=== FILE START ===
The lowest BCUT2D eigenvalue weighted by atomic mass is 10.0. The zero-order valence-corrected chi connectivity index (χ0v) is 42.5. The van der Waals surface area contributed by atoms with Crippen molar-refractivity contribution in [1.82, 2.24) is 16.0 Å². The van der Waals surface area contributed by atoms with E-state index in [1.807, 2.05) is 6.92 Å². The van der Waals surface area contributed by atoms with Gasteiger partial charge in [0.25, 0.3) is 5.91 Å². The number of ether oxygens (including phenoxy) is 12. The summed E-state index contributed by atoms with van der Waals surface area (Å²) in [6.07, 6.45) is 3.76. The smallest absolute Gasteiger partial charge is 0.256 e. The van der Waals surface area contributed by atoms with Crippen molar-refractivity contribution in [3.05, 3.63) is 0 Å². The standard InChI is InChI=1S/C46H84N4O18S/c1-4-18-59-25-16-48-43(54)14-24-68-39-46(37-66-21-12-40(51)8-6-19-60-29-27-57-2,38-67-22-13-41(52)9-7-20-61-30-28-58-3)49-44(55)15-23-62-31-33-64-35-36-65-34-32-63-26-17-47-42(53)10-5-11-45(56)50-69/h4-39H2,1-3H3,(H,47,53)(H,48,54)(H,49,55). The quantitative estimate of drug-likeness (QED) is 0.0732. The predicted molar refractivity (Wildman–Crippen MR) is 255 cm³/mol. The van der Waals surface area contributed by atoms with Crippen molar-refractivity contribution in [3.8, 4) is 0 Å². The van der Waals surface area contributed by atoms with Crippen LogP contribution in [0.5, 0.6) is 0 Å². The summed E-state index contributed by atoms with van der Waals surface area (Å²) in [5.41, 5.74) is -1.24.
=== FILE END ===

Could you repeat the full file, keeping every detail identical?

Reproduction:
The lowest BCUT2D eigenvalue weighted by atomic mass is 10.0. The zero-order valence-corrected chi connectivity index (χ0v) is 42.5. The van der Waals surface area contributed by atoms with Crippen molar-refractivity contribution in [1.82, 2.24) is 16.0 Å². The van der Waals surface area contributed by atoms with E-state index in [1.807, 2.05) is 6.92 Å². The van der Waals surface area contributed by atoms with Gasteiger partial charge in [0.25, 0.3) is 5.91 Å². The number of ether oxygens (including phenoxy) is 12. The summed E-state index contributed by atoms with van der Waals surface area (Å²) in [6.07, 6.45) is 3.76. The smallest absolute Gasteiger partial charge is 0.256 e. The van der Waals surface area contributed by atoms with Crippen molar-refractivity contribution in [3.05, 3.63) is 0 Å². The standard InChI is InChI=1S/C46H84N4O18S/c1-4-18-59-25-16-48-43(54)14-24-68-39-46(37-66-21-12-40(51)8-6-19-60-29-27-57-2,38-67-22-13-41(52)9-7-20-61-30-28-58-3)49-44(55)15-23-62-31-33-64-35-36-65-34-32-63-26-17-47-42(53)10-5-11-45(56)50-69/h4-39H2,1-3H3,(H,47,53)(H,48,54)(H,49,55). The quantitative estimate of drug-likeness (QED) is 0.0732. The predicted molar refractivity (Wildman–Crippen MR) is 255 cm³/mol. The van der Waals surface area contributed by atoms with Crippen molar-refractivity contribution in [3.8, 4) is 0 Å². The van der Waals surface area contributed by atoms with Crippen LogP contribution in [0.5, 0.6) is 0 Å². The summed E-state index contributed by atoms with van der Waals surface area (Å²) in [5.41, 5.74) is -1.24.